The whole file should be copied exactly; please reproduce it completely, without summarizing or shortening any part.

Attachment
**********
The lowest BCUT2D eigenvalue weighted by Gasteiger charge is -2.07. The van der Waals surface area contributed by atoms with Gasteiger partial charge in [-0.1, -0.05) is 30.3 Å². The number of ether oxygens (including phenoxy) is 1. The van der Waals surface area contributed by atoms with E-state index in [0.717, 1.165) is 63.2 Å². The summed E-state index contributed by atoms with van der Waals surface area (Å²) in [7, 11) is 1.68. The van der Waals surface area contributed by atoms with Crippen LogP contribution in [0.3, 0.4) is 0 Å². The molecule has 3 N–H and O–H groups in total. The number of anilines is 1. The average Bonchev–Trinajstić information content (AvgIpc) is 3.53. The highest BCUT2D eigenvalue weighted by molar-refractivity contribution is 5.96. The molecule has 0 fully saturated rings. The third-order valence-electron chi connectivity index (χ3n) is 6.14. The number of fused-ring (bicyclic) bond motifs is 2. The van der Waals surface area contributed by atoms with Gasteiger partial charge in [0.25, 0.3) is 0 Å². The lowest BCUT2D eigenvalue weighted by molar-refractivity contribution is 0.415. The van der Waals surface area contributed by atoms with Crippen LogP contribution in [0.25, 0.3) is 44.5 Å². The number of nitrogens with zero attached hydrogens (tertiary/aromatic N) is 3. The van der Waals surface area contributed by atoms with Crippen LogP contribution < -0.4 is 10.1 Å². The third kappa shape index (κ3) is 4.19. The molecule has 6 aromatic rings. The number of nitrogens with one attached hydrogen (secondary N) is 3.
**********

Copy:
The lowest BCUT2D eigenvalue weighted by Gasteiger charge is -2.07. The van der Waals surface area contributed by atoms with Gasteiger partial charge in [-0.1, -0.05) is 30.3 Å². The number of ether oxygens (including phenoxy) is 1. The van der Waals surface area contributed by atoms with E-state index in [0.717, 1.165) is 63.2 Å². The summed E-state index contributed by atoms with van der Waals surface area (Å²) in [7, 11) is 1.68. The van der Waals surface area contributed by atoms with Crippen LogP contribution in [0.3, 0.4) is 0 Å². The molecule has 3 N–H and O–H groups in total. The number of anilines is 1. The average Bonchev–Trinajstić information content (AvgIpc) is 3.53. The highest BCUT2D eigenvalue weighted by molar-refractivity contribution is 5.96. The molecule has 0 fully saturated rings. The third-order valence-electron chi connectivity index (χ3n) is 6.14. The number of fused-ring (bicyclic) bond motifs is 2. The van der Waals surface area contributed by atoms with Gasteiger partial charge in [0.25, 0.3) is 0 Å². The lowest BCUT2D eigenvalue weighted by molar-refractivity contribution is 0.415. The van der Waals surface area contributed by atoms with Crippen LogP contribution in [0.25, 0.3) is 44.5 Å². The number of nitrogens with zero attached hydrogens (tertiary/aromatic N) is 3. The van der Waals surface area contributed by atoms with Crippen LogP contribution < -0.4 is 10.1 Å². The third kappa shape index (κ3) is 4.19. The molecule has 6 aromatic rings. The number of nitrogens with one attached hydrogen (secondary N) is 3.